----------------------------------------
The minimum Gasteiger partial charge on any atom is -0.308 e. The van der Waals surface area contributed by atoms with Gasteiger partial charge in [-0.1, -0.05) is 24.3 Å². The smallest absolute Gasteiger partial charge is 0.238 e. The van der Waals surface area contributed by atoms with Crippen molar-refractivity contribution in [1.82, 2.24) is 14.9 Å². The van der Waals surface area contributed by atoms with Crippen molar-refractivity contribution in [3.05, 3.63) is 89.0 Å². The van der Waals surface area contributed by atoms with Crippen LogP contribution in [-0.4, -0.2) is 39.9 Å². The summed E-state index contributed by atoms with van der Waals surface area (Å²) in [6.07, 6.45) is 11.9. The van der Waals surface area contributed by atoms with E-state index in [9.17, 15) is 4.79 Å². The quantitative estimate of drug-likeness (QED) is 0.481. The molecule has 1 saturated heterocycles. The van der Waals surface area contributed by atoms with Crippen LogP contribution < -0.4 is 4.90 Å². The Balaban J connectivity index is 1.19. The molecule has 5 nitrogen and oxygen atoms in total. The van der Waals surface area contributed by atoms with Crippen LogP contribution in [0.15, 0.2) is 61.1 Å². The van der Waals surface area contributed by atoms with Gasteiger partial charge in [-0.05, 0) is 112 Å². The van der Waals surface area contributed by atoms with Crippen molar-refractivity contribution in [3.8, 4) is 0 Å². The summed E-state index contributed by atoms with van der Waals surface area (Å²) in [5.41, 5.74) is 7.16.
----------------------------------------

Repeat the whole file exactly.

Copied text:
The minimum Gasteiger partial charge on any atom is -0.308 e. The van der Waals surface area contributed by atoms with Gasteiger partial charge in [-0.1, -0.05) is 24.3 Å². The smallest absolute Gasteiger partial charge is 0.238 e. The van der Waals surface area contributed by atoms with Crippen molar-refractivity contribution in [1.82, 2.24) is 14.9 Å². The van der Waals surface area contributed by atoms with Crippen molar-refractivity contribution in [3.05, 3.63) is 89.0 Å². The van der Waals surface area contributed by atoms with Crippen LogP contribution in [-0.4, -0.2) is 39.9 Å². The summed E-state index contributed by atoms with van der Waals surface area (Å²) in [6.07, 6.45) is 11.9. The van der Waals surface area contributed by atoms with E-state index in [9.17, 15) is 4.79 Å². The quantitative estimate of drug-likeness (QED) is 0.481. The molecule has 1 saturated heterocycles. The van der Waals surface area contributed by atoms with Crippen LogP contribution < -0.4 is 4.90 Å². The Balaban J connectivity index is 1.19. The molecule has 5 nitrogen and oxygen atoms in total. The van der Waals surface area contributed by atoms with Crippen LogP contribution in [0.15, 0.2) is 61.1 Å². The van der Waals surface area contributed by atoms with Gasteiger partial charge in [-0.05, 0) is 112 Å². The van der Waals surface area contributed by atoms with Crippen molar-refractivity contribution in [3.8, 4) is 0 Å². The summed E-state index contributed by atoms with van der Waals surface area (Å²) in [5.41, 5.74) is 7.16.